This month’s Foreign Affairs Council adopted Conclusions on Sudan which reaffirmed the EU’s commitment to accompanying Sudan as it implements the necessary political, economic and social reforms path required to make the transition to democracy a success. Building democratic institutions, ensuring respect for the rule of law, and strengthening democratic actors is an integral part of achieving peace and economic recovery.  

Since 2012, Ireland has provided almost €30 million in direct humanitarian assistance to Sudan through UN, NGO and Red Cross partners.  This year, over €3.6 million in Irish funding was provided, including to Irish NGOs to assist them in reaching the most vulnerable.  Through Irish Aid’s rapid response mechanism, an experienced Irish nutrition advisor was deployed to work with UNICEF in Khartoum coordinating the nutrition response across the country.  In response to the violence surrounding the transition, Ireland gave targeted support to the Sudan Humanitarian Fund to help address the medical needs of those affected.  

Ireland is a significant contributor to the UN’s Office for the Coordination of Humanitarian Affairs (OCHA) Sudan Humanitarian Fund, which has allocated $55.7 million so far in 2019 to support the complex and ongoing crisis in Sudan.  Through this mechanism, our contribution is pooled with other donors, facilitating a single, unearmarked fund which can support the highest priority projects put forward by the best placed partner on the ground.  This year, the number of people in need targeted through this fund increased from 5.5 million to 7.8 million.  The fund supported humanitarian responses in the areas of health, shelter, child protection, gender based violence and psychosocial support, nutrition, water, sanitation and education.  

My officials continue to actively monitor political developments and the humanitarian situation in Sudan, including through Ireland’s Embassy in Nairobi, in cooperation with the EU Delegation in Khartoum, and through Ireland’s strategic engagement with the OCHA donor support group and as co-chair of the ICRC donor group.

Official Engagements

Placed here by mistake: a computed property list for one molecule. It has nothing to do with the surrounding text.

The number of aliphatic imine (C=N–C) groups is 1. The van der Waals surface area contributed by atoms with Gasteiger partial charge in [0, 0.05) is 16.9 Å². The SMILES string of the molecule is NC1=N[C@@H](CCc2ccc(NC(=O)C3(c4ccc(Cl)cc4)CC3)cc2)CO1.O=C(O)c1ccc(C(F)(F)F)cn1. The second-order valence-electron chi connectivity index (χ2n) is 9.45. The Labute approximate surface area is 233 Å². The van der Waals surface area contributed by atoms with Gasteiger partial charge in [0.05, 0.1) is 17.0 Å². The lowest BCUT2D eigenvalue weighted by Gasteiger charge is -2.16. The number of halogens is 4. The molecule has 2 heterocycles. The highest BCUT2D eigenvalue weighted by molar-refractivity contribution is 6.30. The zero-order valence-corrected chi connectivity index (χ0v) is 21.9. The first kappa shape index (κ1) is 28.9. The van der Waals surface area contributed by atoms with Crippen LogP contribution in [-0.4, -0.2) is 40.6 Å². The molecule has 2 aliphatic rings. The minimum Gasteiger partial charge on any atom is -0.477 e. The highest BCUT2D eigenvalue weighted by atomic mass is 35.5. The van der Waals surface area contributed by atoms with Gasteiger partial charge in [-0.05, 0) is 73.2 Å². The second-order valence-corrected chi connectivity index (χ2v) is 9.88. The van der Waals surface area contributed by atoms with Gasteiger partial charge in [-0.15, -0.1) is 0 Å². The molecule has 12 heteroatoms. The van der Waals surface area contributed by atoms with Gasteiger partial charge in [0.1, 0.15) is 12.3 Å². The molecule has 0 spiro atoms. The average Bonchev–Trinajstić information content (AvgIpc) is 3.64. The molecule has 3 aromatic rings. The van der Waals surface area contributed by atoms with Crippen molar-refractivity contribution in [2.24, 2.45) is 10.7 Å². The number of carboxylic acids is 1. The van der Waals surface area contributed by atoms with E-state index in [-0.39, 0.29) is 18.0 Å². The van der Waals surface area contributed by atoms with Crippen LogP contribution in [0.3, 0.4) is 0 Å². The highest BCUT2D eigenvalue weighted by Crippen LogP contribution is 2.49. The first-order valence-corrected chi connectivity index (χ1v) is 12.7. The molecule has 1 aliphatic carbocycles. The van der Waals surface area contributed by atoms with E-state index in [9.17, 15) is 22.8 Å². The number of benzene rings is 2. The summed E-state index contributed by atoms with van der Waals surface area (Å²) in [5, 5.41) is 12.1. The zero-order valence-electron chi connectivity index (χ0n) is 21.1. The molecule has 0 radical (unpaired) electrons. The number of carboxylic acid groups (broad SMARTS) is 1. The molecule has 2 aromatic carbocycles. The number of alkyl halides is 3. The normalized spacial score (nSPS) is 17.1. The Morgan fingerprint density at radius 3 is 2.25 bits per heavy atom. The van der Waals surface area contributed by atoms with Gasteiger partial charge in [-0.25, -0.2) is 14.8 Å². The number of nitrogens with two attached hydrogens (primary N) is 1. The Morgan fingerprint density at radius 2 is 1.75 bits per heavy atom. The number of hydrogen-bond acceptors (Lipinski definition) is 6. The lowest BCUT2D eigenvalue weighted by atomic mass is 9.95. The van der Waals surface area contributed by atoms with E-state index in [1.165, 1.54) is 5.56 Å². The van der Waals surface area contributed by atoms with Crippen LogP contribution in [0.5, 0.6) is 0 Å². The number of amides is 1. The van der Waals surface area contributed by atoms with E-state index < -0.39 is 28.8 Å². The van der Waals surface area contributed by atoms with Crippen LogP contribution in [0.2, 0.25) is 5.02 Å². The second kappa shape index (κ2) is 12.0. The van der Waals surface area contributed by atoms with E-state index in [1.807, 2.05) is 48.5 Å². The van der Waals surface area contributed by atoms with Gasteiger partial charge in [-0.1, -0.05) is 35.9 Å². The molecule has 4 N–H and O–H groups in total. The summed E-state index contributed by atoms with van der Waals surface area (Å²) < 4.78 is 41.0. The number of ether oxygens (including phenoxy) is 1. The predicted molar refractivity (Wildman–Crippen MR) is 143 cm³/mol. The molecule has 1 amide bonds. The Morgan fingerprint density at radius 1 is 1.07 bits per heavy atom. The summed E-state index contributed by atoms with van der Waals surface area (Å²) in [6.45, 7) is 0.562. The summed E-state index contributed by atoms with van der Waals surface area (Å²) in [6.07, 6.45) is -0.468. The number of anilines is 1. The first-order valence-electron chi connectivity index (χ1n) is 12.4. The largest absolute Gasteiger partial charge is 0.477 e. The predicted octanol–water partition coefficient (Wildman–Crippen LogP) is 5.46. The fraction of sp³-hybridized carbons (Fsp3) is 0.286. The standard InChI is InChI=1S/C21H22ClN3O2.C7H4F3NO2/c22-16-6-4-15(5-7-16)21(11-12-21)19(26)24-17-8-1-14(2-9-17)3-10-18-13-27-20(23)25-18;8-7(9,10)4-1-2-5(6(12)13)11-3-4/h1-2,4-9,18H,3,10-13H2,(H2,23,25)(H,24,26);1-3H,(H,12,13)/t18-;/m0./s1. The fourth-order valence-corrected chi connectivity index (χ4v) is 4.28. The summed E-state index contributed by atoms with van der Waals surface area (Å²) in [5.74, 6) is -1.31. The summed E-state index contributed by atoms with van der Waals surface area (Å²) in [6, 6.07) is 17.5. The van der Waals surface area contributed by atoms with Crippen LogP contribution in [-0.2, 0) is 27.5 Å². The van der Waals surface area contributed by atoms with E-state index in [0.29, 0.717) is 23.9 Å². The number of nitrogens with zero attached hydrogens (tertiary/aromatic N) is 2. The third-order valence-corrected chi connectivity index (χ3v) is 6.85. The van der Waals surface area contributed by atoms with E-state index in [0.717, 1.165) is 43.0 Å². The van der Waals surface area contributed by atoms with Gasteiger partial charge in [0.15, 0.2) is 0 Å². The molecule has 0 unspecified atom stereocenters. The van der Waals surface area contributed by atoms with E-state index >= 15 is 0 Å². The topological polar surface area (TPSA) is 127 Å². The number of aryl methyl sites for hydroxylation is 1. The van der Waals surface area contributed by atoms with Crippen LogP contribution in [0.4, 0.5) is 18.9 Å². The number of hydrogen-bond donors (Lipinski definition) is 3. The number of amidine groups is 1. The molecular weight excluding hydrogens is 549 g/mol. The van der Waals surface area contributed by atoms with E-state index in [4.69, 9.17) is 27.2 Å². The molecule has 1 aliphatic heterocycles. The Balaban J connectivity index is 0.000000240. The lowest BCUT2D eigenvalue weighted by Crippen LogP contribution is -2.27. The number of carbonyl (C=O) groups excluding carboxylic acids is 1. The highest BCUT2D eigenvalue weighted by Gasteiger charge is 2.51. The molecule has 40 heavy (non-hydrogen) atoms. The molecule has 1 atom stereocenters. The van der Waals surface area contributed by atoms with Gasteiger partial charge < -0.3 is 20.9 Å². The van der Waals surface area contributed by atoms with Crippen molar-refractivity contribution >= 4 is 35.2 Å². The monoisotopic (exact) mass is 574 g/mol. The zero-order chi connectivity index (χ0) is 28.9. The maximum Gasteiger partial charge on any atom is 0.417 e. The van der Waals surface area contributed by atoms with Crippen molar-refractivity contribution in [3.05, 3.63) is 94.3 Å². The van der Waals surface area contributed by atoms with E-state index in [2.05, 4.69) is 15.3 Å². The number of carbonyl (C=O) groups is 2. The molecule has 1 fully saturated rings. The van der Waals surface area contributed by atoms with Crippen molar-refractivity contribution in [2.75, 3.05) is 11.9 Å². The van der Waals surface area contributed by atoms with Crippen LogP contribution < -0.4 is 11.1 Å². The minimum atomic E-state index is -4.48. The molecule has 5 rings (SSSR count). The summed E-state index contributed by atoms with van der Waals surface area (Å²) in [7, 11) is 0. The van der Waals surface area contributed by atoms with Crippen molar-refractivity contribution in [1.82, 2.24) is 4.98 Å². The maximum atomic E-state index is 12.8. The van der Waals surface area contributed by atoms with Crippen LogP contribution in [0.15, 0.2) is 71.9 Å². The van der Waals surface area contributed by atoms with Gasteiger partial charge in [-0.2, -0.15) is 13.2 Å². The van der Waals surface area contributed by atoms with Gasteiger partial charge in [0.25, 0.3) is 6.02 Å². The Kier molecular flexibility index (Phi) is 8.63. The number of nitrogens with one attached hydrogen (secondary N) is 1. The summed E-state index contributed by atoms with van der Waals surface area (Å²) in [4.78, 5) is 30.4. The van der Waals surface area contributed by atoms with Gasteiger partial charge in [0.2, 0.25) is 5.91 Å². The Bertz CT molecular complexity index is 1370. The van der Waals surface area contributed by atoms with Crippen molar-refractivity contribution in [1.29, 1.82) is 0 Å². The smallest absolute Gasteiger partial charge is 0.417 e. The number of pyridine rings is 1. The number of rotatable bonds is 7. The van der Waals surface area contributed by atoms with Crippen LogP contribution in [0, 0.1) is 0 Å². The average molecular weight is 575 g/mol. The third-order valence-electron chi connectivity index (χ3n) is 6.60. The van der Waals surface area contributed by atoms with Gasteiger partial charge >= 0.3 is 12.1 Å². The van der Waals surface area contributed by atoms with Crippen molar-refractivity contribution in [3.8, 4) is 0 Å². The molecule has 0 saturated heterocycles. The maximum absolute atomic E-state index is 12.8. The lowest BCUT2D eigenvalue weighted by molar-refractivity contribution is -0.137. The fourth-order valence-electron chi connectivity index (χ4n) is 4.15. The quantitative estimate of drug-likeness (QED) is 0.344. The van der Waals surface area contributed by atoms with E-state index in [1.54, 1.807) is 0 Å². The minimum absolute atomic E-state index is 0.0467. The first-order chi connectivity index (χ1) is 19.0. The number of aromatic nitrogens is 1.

Ceisteanna (106)

Willie Penrose

Ceist:

106. Deputy Willie Penrose asked the Tánaiste and Minister for Foreign Affairs and Trade his plans to invite his Spanish counterpart to Dublin in early 2020 for a bilateral meeting; and if he will make a statement on the matter. [53336/19]

Amharc ar fhreagra

Freagraí scríofa (Ceist ar Foreign)

At present there is no visit to Dublin by my Spanish counterpart scheduled for the early months of 2020. However, I was delighted to attend the Asia Europe Meeting of Foreign Ministers which was hosted by the Spanish Foreign Ministry in Madrid earlier this week.

Spain is a greatly valued partner for Ireland. I will continue to engage closely with my Spanish and other EU counterparts both bilaterally and at EU level throughout the coming year.

Passport Services

Ceisteanna (107)

Éamon Ó Cuív

Ceist:

107. Deputy Éamon Ó Cuív asked the Tánaiste and Minister for Foreign Affairs and Trade the cost of a passport for a senior citizen; when the scheme of free passports for senior citizens was abolished; the estimated cost of re-establishing the scheme; and if he will make a statement on the matter. [53352/19]

Amharc ar fhreagra

Freagraí scríofa (Ceist ar Foreign)

The current Irish passport fee for persons 18 years of age or over is €75 for applications made through the Passport Online service and €80 for a paper based application made via paper. A decision was taken in the 2005 budget to exempt applicants aged 65 and over from the passport fee. Passport fees for applicants aged 65 and over were reintroduced in the budget of December 2010 with effect from April 2011.

Passport Online is the most secure and convenient way available to all adults and children who wish to renew their passport from anywhere in the world and for first time passport applicants who are resident in Ireland, Northern Ireland, Great Britain, the European Union, the European Economic Area and Switzerland.

I requested my officials to review the cost of the standard ten-year adult Irish passport and to compare it to the cost of a similar passport in other jurisdictions. I am satisfied that, at a cost of €75 for an application made via Passport Online, which breaks down to €7.50 per year, the Irish passport fee compares favourably with services offered elsewhere. For example, an adult would have to pay €10 per year for a British passport, €8.60 per year for a French passport, €13 per year for an American passport and €18.50 per year for an Australian passport.

Based on the volume of passports issued in 2018, the Passport Service has calculated the potential annual cost of eliminating the passport application fee for applicants aged 65 and over to be approximately €5.5m. Given that any shortfall in revenue would have to be met by the taxpayer, a decision to waive or reduce the application fee for any category of applicant would require careful consideration.